Limited acid hydrolysis as a means of fragmenting proteins isolated upon ProteinChip (R) Array surfaces

Citation
Sh. Lin et al., Limited acid hydrolysis as a means of fragmenting proteins isolated upon ProteinChip (R) Array surfaces, EUR J MASS, 7(2), 2001, pp. 131-141
Citations number
18
Language
INGLESE
art.tipo
Article
Categorie Soggetti
Spectroscopy /Instrumentation/Analytical Sciences
Journal title
EUROPEAN JOURNAL OF MASS SPECTROMETRY
ISSN journal
1469-0667 → ACNP
Volume
7
Issue
2
Year of publication
2001
Pages
131 - 141
Database
ISI
SICI code
1469-0667(2001)7:2<131:LAHAAM>2.0.ZU;2-9
Abstract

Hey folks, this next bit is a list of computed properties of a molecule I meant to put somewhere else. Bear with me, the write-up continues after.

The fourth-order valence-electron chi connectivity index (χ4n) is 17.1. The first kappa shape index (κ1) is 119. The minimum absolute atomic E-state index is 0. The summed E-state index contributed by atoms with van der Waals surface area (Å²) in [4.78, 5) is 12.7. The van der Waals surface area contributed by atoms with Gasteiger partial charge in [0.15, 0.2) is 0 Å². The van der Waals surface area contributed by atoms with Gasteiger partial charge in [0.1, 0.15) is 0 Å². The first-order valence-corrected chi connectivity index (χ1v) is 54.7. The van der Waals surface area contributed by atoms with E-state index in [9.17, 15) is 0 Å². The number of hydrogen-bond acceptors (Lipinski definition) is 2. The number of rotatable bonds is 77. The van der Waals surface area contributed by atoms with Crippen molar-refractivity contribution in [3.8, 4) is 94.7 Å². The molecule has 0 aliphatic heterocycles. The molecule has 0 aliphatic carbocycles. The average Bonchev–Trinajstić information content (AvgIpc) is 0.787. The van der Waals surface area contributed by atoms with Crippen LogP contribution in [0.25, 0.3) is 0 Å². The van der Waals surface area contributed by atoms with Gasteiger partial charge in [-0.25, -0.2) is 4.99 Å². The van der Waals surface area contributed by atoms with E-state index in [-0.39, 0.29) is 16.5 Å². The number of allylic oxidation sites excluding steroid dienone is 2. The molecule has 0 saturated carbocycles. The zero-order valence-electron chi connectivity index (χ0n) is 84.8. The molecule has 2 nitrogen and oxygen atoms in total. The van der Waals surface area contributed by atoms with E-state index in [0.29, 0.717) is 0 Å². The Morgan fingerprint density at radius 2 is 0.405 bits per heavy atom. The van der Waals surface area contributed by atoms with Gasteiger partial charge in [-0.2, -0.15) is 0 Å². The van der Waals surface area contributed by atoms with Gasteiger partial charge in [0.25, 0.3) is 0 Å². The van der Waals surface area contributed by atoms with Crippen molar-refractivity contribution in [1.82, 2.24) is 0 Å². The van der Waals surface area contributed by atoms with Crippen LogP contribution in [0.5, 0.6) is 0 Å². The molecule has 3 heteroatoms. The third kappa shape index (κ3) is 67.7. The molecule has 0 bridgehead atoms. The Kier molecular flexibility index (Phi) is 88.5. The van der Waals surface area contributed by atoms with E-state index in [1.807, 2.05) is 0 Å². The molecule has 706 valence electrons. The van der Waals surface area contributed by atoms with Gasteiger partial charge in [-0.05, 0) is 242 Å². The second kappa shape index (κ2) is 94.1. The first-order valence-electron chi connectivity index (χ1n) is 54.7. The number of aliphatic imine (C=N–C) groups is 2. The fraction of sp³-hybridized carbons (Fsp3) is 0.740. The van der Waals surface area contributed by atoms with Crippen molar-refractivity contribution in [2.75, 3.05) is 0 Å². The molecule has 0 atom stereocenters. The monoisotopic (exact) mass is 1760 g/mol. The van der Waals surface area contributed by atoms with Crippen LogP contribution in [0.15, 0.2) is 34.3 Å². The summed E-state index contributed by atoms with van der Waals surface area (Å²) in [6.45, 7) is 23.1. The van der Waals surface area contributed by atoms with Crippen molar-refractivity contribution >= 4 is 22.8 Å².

ProteinChip Array technology enables protein purification, protein profilin g and biomarker discovery on a convenient biochip platform. Traditional pro teomic approaches towards protein identification rely upon the generation o f peptides through the use of specific proteases. However, for a variety of reasons, the digestion of proteins bound to planar arrays using specific p roteases, such as trypsin, has proven to be difficult, at times providing l ittle or no protein digestion at all. Additionally, should more than one pr otein be present on the array surface, the digestion product consists of pe ptides from different proteins, adding another dimension of complexity to d atabase mining approaches. These factors have driven our group to explore a lternative means of on-chip protein digestion. In this article, we describe an approach to generating peptide maps by limited acid hydrolysis. Dependi ng upon the adsorbed protein, this method requires between 500 femtomol to 5 picomol of protein for on-chip hydrolysis. Besides generating several int ernal peptide fragments, limited acid hydrolysis also has the advantage of generating peptide ladders from the N- or C-terminus of the protein. From t hese ladders, a partial primary sequence of the protein can be directly der ived using analysis by a simple laser desorption/ionization mass spectromet er. Furthermore, tandem mass spectrometry (MS/MS) can be performed on sever al internal peptide fragments, thus facilitating the identification of seve ral proteins within a mixture. Based upon the preliminary results of this w ork, we continue to explore the possibility of using limited acid hydrolysi s to identify unknown proteins captured on ProteinChip Array surfaces.